A: Here are a few things to consider with using Letters of Credit ("LC") including the types of LCs available, how the process works, and internal duties:
What is an LC?
A letter of credit is a document issued by a financial institution (bank) that basically acts as a guarantee for payment to the beneficiary of the LC. In this case Hallmark issues a letter of credit to its international vendor in an amount you expect to purchase. Your bank or lending institution would set up an LC with Hallmark as applicant (company who wants to send money) and your vendor as a beneficiary (company who wants to receive the money). The issuance and performance of an LC is generally subject to publications of the International Chamber of Commerce (ICC) and Uniform Commercial Code (UCC). The LC can state the conditions that govern its enforcement.
Hallmark decides to do business with International Acme and wants to buy $1 million in paper products. International Acme agrees to sell Hallmark $1 million in paper products and give you 60 days to pay on the condition that they are provided a 90 day LC for the full amount. So the following can occur to secure the LC.
- Hallmark goes to its lending institution (Big Bank) to request a $1 million LC with International Acme as beneficiary
- Big Bank issues the LC based on a standard underwriting process much like a loan, or Hallmark funds it with a direct deposit of funds of $1 million plus fees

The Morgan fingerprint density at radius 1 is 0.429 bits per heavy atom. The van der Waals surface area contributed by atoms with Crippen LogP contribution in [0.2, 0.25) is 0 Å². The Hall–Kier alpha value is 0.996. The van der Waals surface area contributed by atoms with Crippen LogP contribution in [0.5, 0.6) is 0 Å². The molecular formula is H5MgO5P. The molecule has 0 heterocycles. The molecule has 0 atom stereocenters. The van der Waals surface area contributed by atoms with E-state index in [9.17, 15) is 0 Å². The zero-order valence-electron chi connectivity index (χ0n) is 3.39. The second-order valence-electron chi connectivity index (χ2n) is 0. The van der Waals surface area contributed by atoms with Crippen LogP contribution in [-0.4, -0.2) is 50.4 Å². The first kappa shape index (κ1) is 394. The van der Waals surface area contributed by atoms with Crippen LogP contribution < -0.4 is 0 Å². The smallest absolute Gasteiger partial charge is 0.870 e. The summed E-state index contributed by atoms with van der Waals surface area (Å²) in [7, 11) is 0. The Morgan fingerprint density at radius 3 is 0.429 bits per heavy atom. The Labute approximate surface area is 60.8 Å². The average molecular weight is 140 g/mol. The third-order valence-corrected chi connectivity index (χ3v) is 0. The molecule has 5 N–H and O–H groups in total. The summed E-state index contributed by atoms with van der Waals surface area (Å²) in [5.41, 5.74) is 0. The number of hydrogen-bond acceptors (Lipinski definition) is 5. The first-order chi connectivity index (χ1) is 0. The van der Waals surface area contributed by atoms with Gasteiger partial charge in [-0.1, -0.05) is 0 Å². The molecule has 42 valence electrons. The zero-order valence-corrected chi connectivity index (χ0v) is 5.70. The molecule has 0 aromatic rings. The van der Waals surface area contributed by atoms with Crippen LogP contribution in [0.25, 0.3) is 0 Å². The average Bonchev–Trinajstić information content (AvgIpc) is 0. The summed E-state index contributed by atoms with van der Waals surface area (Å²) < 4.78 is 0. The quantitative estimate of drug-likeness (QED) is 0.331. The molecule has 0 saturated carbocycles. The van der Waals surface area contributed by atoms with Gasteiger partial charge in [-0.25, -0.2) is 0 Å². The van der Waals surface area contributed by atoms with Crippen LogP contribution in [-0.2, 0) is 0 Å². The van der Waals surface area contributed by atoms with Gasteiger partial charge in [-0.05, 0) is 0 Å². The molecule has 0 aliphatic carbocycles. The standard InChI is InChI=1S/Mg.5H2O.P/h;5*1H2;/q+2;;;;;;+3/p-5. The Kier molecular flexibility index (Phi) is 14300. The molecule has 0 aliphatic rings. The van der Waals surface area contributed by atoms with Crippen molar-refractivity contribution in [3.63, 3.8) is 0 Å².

- Big Bank sends a copy of the LC to International Acme's bank, who in turn notifies International Acme that payment is ready and they can ship the product to Hallmark
- On presentation of specific documents outlined in the terms of the LC such as delivery of the product to Hallmark, etc... then Big Bank would send International Acme's bank the $1 million to settle the account
If the LC that is required from your vendor is not tied to a specific transaction but rather they are asking for a guarantee of payment in case you default, then they are probably asking for a Stand By or Revolving LC. In this case you pay the vendor per their terms from an invoice you receive directly from them. If you default, then they have the means to get paid through the LC.
As the name states it is an LC that your bank can revoke without agreement of the beneficiary.
This LC cannot be cancelled or amended without all parties agreeing.
Generally if a company has a Treasury Department, then Treasury will delegate the set up and securing of an LC from their bank. The Accounts Payable Department can facilitate the collection of all the appropriate documents in order to allow the payment to proceed. If there is a stand by letter of credit, then the Accounts Payable Department will function per its normal processes in processing and paying vendor invoices. Who performs what duties will largely depend on your management's philosophy on internal controls, available staff resources, and your internal control environment. Since an LC is a guarantee of payment to a vendor, you should treat it with due care and make sure there are appropriate management sign-offs based on the dollar limits you place on personnel for purchasing. Some companies require each LC issued to by signed by two executive level managers. Below are some of the groups who can be involved in the LC process.
- Treasury Department – secure an LC
- Accounts Payable – responsible for processing vendor invoices per company policy
- Receiving – responsible for receiving documentation that supports receipt of the product and forwarding to AP
- Purchasing – issues the purchase order to initiate the transaction and forwards a copy to AP for matching to invoice
- CFO/CEO/Treasurer or similar level manager – approve issuing an LC
- Company's bank – issues the actual LC
Below are some articles with good information about LCs.
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